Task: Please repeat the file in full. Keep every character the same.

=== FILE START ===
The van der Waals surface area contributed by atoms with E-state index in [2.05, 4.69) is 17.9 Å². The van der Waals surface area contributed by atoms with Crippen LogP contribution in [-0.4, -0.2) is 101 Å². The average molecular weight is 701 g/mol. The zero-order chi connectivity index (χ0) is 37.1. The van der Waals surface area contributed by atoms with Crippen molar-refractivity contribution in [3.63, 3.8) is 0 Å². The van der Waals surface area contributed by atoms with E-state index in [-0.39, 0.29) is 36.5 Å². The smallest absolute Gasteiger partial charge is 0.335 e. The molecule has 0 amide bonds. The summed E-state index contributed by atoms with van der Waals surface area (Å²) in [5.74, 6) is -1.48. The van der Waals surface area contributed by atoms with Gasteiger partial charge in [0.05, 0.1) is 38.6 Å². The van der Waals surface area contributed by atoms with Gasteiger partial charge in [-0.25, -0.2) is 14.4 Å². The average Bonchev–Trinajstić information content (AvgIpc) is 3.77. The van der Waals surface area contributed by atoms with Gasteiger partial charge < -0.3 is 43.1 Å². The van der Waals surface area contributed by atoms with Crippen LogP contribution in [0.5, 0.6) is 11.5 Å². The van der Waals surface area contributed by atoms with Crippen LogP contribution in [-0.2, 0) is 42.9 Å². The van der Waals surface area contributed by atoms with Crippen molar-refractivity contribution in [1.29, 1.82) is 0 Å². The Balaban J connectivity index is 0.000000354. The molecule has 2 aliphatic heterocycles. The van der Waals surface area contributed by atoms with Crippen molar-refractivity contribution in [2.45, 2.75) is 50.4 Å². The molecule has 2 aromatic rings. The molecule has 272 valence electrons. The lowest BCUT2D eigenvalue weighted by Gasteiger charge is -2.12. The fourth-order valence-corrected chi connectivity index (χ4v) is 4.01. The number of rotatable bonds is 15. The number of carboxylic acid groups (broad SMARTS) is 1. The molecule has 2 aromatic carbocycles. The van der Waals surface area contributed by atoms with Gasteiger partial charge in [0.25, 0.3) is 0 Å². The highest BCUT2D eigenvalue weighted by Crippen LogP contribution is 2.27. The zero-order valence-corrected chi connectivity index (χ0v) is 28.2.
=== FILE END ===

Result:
The van der Waals surface area contributed by atoms with E-state index in [2.05, 4.69) is 17.9 Å². The van der Waals surface area contributed by atoms with Crippen LogP contribution in [-0.4, -0.2) is 101 Å². The average molecular weight is 701 g/mol. The zero-order chi connectivity index (χ0) is 37.1. The van der Waals surface area contributed by atoms with Crippen molar-refractivity contribution in [3.63, 3.8) is 0 Å². The van der Waals surface area contributed by atoms with E-state index in [-0.39, 0.29) is 36.5 Å². The smallest absolute Gasteiger partial charge is 0.335 e. The molecule has 0 amide bonds. The summed E-state index contributed by atoms with van der Waals surface area (Å²) in [5.74, 6) is -1.48. The van der Waals surface area contributed by atoms with Gasteiger partial charge in [0.05, 0.1) is 38.6 Å². The van der Waals surface area contributed by atoms with Gasteiger partial charge in [-0.25, -0.2) is 14.4 Å². The average Bonchev–Trinajstić information content (AvgIpc) is 3.77. The van der Waals surface area contributed by atoms with Gasteiger partial charge < -0.3 is 43.1 Å². The van der Waals surface area contributed by atoms with Crippen LogP contribution in [0.5, 0.6) is 11.5 Å². The van der Waals surface area contributed by atoms with Crippen LogP contribution in [-0.2, 0) is 42.9 Å². The van der Waals surface area contributed by atoms with Crippen molar-refractivity contribution in [1.29, 1.82) is 0 Å². The Balaban J connectivity index is 0.000000354. The molecule has 2 aliphatic heterocycles. The van der Waals surface area contributed by atoms with Crippen molar-refractivity contribution in [2.45, 2.75) is 50.4 Å². The molecule has 2 aromatic rings. The molecule has 272 valence electrons. The lowest BCUT2D eigenvalue weighted by Gasteiger charge is -2.12. The fourth-order valence-corrected chi connectivity index (χ4v) is 4.01. The number of rotatable bonds is 15. The number of carboxylic acid groups (broad SMARTS) is 1. The molecule has 2 aromatic carbocycles. The van der Waals surface area contributed by atoms with Gasteiger partial charge in [0.25, 0.3) is 0 Å². The highest BCUT2D eigenvalue weighted by Crippen LogP contribution is 2.27. The zero-order valence-corrected chi connectivity index (χ0v) is 28.2.